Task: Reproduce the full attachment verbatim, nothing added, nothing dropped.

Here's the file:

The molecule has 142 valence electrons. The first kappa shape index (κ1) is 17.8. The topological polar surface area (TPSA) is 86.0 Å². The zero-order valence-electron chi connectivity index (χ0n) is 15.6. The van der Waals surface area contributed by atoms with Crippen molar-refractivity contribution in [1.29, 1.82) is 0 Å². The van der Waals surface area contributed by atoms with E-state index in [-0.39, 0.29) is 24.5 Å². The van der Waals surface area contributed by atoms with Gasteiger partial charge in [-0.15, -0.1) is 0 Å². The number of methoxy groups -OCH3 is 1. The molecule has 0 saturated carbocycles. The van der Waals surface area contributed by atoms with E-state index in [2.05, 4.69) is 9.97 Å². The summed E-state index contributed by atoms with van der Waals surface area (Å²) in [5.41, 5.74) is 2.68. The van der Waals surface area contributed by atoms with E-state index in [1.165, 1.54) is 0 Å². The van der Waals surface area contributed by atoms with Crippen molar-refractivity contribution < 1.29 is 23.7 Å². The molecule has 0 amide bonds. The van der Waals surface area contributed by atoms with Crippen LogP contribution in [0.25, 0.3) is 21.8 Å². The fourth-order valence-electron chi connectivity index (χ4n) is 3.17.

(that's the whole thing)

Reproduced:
The molecule has 142 valence electrons. The first kappa shape index (κ1) is 17.8. The topological polar surface area (TPSA) is 86.0 Å². The zero-order valence-electron chi connectivity index (χ0n) is 15.6. The van der Waals surface area contributed by atoms with Crippen molar-refractivity contribution in [1.29, 1.82) is 0 Å². The van der Waals surface area contributed by atoms with E-state index in [-0.39, 0.29) is 24.5 Å². The van der Waals surface area contributed by atoms with Gasteiger partial charge in [-0.15, -0.1) is 0 Å². The number of methoxy groups -OCH3 is 1. The molecule has 0 saturated carbocycles. The van der Waals surface area contributed by atoms with E-state index in [2.05, 4.69) is 9.97 Å². The summed E-state index contributed by atoms with van der Waals surface area (Å²) in [5.41, 5.74) is 2.68. The van der Waals surface area contributed by atoms with E-state index in [1.165, 1.54) is 0 Å². The van der Waals surface area contributed by atoms with Crippen molar-refractivity contribution < 1.29 is 23.7 Å². The molecule has 0 amide bonds. The van der Waals surface area contributed by atoms with Crippen LogP contribution in [0.25, 0.3) is 21.8 Å². The fourth-order valence-electron chi connectivity index (χ4n) is 3.17.